Psalm 46 is generally approached as a song of Zion praising YHWH's fight against the forces of chaos. This view is challenged by the lack of an explicit mention of Jerusalem, and the unambiguous praise of YHWH promoting destructive transformations, but no other theme is apparent. On the basis of affinities with Psalms 47 and 87, it is suggested here that Psalm 46 is a song devoted to the diffusion by the Korahites of the musical worship of YHWH among the nations. This theme emerges when Psalm 46 is set in canonic responsa fashion, a mode of complex antiphony in which the two voices dialog by singing the same text with a deferral of a few verses. This setting yields a coherent composite text praising the ability of musical worship to reveal the god among the nations, to collapse centralized powers and to ruin the spirit of war. This analysis reveals the existence of a musical theology specifically related to the singers, and especially the Korahites, which differs in some points from the "official religion" of Ancient Israel.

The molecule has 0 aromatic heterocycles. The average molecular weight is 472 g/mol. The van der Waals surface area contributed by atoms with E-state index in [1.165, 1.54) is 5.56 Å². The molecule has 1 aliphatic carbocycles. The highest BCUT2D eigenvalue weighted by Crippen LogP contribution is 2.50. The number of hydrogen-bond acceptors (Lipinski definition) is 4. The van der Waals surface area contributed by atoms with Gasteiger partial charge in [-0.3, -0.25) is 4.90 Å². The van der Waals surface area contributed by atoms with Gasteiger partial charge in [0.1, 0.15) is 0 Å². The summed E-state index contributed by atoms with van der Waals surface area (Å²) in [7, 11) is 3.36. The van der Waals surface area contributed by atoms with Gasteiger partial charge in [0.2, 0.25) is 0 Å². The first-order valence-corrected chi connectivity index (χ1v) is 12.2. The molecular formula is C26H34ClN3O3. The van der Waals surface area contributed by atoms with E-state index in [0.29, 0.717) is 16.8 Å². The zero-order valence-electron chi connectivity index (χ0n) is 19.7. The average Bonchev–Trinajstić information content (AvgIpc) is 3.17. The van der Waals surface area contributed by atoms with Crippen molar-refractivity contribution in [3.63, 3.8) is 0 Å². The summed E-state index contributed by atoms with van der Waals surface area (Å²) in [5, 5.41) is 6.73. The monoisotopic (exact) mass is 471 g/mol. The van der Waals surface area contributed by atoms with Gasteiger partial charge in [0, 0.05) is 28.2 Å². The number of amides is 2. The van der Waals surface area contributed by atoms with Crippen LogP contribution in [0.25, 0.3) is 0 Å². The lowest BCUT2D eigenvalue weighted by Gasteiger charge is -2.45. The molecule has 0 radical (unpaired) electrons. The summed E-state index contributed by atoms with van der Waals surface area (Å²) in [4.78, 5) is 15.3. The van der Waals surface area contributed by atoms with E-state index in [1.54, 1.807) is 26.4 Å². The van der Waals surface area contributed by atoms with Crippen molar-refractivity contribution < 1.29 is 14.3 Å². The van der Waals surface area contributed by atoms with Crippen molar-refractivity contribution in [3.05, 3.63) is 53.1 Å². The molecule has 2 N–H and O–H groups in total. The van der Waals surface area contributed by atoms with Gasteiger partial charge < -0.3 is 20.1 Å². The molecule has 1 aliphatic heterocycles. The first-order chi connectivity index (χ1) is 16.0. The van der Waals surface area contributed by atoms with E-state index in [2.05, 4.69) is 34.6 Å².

|Number of pages||20|
|State||Published - 1 Jan 2015|
ASJC Scopus subject areas
- Religious studies